The Zmiyevska TPP is the first one in Ukraine to transit from the coal of rank ASh and P to the gas coal, which is an extremely important project for improving Ukraine’s independence in the power system.
Extraction and export/import of coal
Starting 2001 to 2013, Ukraine extracted around 60-65 mn. t. of unprocessed coal. However, starting July 2014, after the partial loss of the Donetsk coal basin, where the largest anthracite coal deposits were located, a decline in extraction was quick to take place.
Since the own coal production reduced, Ukraine gradually started increasing its imports. In particular, Russia, USA and Kazakhstan were the largest coal suppliers to Ukraine in 2015. The total volume of the products supplied amounted to 14.60 mn. t. in 2015 for the total amount of $1,632,000,000. In 2016, Ukraine’s coal import amounted to $1,467,000,000, i.e. the import rate reduced by 10.1%.
At the same time, despite a significant drop in extraction, Ukraine remains to be a coal supplier for some countries. In 2016, Ukraine 520.6 t. of coal, which amounted to $44,769,000. Ukrainian coal was exported mainly to Slovakia ($26,880,000) and Russian Federation ($7,480,000). Turkey was also among the importing countries — $7,100,000. The export to other countries amounted to $3,290,000 in 2016.
Conclusions and Prospects
Ukraine has a solid feedstock of steam coal, yet for the last three years, it has experienced a significant deficit in coal, particularly, the steam coal, whose extraction is centered around Donetsk and Luhansk regions — the territories Ukrainian authorities do not control. Now, as the transportation of the anthracite steam coal remains under blockade, the deficit in coal led to its shortage in stock of the thermal power providers. As a result, the Cabinet of Ministers of Ukraine adopted the Ordinance No. 261 “On taking emergency measures on the electricity market”. This document enables the use hourly power-off schedules and emergency blackout schedules. The emergency measures in the electricity market provide for starting a manual adjustment system in the energy sector, which allows the thermal power plants using gas coal to operate to the fullest.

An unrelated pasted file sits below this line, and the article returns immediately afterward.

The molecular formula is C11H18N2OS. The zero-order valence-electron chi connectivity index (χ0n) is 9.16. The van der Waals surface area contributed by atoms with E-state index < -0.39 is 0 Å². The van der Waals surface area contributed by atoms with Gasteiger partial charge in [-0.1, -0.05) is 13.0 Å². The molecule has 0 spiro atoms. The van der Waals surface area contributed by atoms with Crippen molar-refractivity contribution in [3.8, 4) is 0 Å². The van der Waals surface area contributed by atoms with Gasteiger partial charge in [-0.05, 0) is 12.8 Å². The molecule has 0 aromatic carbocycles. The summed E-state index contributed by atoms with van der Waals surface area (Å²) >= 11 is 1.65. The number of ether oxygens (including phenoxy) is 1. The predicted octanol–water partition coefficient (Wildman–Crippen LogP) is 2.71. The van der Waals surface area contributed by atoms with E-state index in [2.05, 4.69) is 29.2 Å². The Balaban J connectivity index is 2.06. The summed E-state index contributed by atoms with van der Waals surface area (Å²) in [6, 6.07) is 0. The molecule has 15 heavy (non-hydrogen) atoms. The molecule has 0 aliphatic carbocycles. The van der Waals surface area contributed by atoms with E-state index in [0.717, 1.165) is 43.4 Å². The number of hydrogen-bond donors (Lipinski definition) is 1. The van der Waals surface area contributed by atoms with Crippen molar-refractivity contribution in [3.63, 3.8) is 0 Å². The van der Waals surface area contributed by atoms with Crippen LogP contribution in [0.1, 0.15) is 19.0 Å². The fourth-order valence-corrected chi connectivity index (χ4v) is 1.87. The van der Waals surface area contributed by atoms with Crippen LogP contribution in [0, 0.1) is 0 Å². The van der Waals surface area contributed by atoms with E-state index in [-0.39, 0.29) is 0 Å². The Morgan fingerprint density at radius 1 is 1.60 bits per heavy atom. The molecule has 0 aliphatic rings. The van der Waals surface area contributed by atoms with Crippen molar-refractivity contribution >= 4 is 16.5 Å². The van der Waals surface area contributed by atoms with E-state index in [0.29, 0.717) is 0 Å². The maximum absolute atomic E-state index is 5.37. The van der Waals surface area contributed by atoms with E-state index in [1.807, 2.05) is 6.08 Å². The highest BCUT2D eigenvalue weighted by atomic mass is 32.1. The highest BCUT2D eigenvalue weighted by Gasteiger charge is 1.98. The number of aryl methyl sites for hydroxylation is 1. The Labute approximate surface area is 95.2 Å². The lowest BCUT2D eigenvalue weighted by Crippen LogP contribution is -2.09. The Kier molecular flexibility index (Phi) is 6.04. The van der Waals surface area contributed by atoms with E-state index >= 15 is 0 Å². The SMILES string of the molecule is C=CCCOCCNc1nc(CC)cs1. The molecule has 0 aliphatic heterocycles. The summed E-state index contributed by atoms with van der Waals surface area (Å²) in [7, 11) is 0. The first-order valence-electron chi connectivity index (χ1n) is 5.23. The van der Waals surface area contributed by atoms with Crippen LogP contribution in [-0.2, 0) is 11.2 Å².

In order to reduce the energy dependence on anthracite, there have been taken measures for transitioning TPPs to gas coal since 2017. Moreover, the Ukrainian Ministry of Energy and Coal Industry of Ukraine drafted a new energy development strategy of Ukraine until 2035: “Safety, Energy Efficiency, Competitiveness”.
The strategy envisages a reform of the Ukrainian energy complex, which is to be completed by 2025. The purpose of the strategy draft is to achieve the key performance on energy safety and efficiency, as well as to ensure an innovative renovation of the power-generating sector and its integration with the EU energy industry.
The strategy comprises three implementation stages:
- Reforming the power-generating sector by 2020.
- Optimization and innovative development of the energy infrastructure by 2025.
- Achieving a consistent development of the power-generating sector by 2035.
In particular, the strategy calls for establishing a coal market at the first stages and creating competitive and transparent conditions for functioning in the Ukrainian coal sector at the third implementation stage.
The industry’s further development will depend on a variety of factors, namely: ensuring the replacement of fixed assets of coal enterprises, implementation of a coal stock market, elimination of loss-generating mines and completing a privatization of the state share in companies with capacities to generate coal for the energy industry.